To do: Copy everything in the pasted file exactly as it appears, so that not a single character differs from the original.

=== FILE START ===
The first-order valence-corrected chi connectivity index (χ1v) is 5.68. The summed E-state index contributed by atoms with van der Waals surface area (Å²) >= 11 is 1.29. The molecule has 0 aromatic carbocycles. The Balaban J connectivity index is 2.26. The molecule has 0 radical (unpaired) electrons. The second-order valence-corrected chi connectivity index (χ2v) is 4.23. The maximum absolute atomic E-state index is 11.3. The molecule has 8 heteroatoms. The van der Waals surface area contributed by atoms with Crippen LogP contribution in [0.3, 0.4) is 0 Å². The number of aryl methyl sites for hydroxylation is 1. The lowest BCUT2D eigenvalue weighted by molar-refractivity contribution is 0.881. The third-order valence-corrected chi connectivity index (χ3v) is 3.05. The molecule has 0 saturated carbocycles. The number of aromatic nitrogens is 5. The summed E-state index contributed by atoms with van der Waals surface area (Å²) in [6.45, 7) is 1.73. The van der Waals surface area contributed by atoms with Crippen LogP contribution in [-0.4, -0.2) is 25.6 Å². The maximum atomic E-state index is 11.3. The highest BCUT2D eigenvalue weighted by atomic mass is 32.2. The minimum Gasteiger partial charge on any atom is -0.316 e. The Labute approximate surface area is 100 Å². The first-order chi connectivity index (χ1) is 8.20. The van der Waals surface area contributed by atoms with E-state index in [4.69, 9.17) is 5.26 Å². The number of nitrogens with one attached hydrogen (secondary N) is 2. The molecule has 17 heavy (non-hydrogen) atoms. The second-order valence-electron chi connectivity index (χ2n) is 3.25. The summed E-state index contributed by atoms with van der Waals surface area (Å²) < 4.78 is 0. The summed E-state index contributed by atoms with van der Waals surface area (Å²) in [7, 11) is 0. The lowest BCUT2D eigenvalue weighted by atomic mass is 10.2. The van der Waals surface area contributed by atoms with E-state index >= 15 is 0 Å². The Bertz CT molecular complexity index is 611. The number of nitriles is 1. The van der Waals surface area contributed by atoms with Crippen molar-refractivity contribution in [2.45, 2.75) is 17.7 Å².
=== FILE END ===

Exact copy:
The first-order valence-corrected chi connectivity index (χ1v) is 5.68. The summed E-state index contributed by atoms with van der Waals surface area (Å²) >= 11 is 1.29. The molecule has 0 aromatic carbocycles. The Balaban J connectivity index is 2.26. The molecule has 0 radical (unpaired) electrons. The second-order valence-corrected chi connectivity index (χ2v) is 4.23. The maximum absolute atomic E-state index is 11.3. The molecule has 8 heteroatoms. The van der Waals surface area contributed by atoms with Crippen LogP contribution in [0.3, 0.4) is 0 Å². The number of aryl methyl sites for hydroxylation is 1. The lowest BCUT2D eigenvalue weighted by molar-refractivity contribution is 0.881. The third-order valence-corrected chi connectivity index (χ3v) is 3.05. The molecule has 0 saturated carbocycles. The number of aromatic nitrogens is 5. The summed E-state index contributed by atoms with van der Waals surface area (Å²) in [6.45, 7) is 1.73. The van der Waals surface area contributed by atoms with Crippen LogP contribution in [-0.4, -0.2) is 25.6 Å². The maximum atomic E-state index is 11.3. The highest BCUT2D eigenvalue weighted by atomic mass is 32.2. The minimum Gasteiger partial charge on any atom is -0.316 e. The Labute approximate surface area is 100 Å². The first-order chi connectivity index (χ1) is 8.20. The van der Waals surface area contributed by atoms with E-state index in [4.69, 9.17) is 5.26 Å². The number of nitrogens with one attached hydrogen (secondary N) is 2. The molecule has 17 heavy (non-hydrogen) atoms. The second-order valence-electron chi connectivity index (χ2n) is 3.25. The summed E-state index contributed by atoms with van der Waals surface area (Å²) < 4.78 is 0. The summed E-state index contributed by atoms with van der Waals surface area (Å²) in [7, 11) is 0. The lowest BCUT2D eigenvalue weighted by atomic mass is 10.2. The van der Waals surface area contributed by atoms with E-state index >= 15 is 0 Å². The Bertz CT molecular complexity index is 611. The number of nitriles is 1. The van der Waals surface area contributed by atoms with Crippen molar-refractivity contribution in [2.45, 2.75) is 17.7 Å².